As it turned out, Batticaloa’s local elections did indeed take place in a largely peaceful environment. Any untoward incident reported by independent election monitors was of a minor nature. Voter turnout was in excess of 56 percent, and the polls were keenly contested in several areas. Although there were reports of intimidation of candidates, the absence of violence, including in the run-up to the polls, was significant, as was the presence of large numbers of police personnel during the actual voting process.
Two parties chose not to contest the elections – the Tamil National Alliance (TNA), which is supportive of the LTTE, and the largest national opposition party, the United National Party (UNP). The explanation given by the party leaders was fear of violence. Choosing not to stand, however, undoubtedly deprived the electorate in the east of choices on the ballot. Indeed, in some areas there was no real contest, and the TMVP ultimately romped to victory in eight of the nine local authorities. One was also won by the ruling United Peoples Freedom Alliance (UPFA), with which the TMVP had a pact.
On to provincial polls
The relatively healthy turnout of voters in the Batticaloa elections was an indication of the desire of the people in the east for a change from the conditions of war and militancy, and for a restoration of democratic institutions. In the aftermath, however, critics have pointed out the relatively high proportion of spoiled votes – ballots that had been marked incorrectly by, for instance, putting a single large X across the entire paper. Spoiled ballots ultimately exceeded 12 percent of the total. This expressed the discontent of those who felt impelled to vote – possibly due to worries over retribution by TMVP cadres. But the X’s also signified an effort to prevent their votes being used by others, and to register protest against the one-horse nature of the voice, that too by a party that was as yet armed.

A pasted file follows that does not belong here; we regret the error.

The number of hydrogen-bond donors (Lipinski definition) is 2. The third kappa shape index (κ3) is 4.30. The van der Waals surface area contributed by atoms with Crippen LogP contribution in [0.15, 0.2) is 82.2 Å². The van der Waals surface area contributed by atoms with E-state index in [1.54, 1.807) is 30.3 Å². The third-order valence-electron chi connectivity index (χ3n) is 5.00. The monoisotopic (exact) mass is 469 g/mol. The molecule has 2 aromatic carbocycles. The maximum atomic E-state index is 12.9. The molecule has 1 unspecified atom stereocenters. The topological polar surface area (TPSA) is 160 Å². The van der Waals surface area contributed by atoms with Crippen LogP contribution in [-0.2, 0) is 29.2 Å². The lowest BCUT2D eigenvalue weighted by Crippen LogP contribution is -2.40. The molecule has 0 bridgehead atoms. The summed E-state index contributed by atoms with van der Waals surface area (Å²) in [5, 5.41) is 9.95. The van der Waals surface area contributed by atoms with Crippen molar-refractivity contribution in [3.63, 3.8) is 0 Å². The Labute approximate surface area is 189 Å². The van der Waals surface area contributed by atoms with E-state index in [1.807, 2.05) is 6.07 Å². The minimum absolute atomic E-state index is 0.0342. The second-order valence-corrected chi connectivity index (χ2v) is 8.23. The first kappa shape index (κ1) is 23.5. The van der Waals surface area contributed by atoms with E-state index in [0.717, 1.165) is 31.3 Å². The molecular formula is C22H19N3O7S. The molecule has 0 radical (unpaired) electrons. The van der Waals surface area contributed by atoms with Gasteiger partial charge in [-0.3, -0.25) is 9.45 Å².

Following the generally positive assessment of the Batticaloa local elections, Colombo has announced the holding of provincial elections for the three districts of the east – Batticaloa, Trincomalee and Ampara. The last time that provincial elections were held in the east was as far back as 1988, the year following the signing of the Indo-Lanka Peace Accord and the establishment of the system of provincial councils under it. At that time, the northern and eastern provinces constituted one merged unit.
Today, however, the two provinces have been de-merged, following a 2006 decision by the Supreme Court that found that the merger had been instituted outside of the Constitution. The North East Provincial Council likewise met an unhappy ending, being dissolved in 1991 by then-President Ranasinghe Premadasa, when its chief minister, Varatharaja Perumal, made a unilateral declaration of independence – an incident of which Kosovo’s recent announcement may have been an uncomfortable reminder for some. But elections are not a panacea for Sri Lanka’s problems. If the Colombo government wants to prevent a replay of Kosovo in the island, it will have to engage more seriously with deep-seated issues of identity, marginalisation and self-determination – for which no election can provide a quick remedy.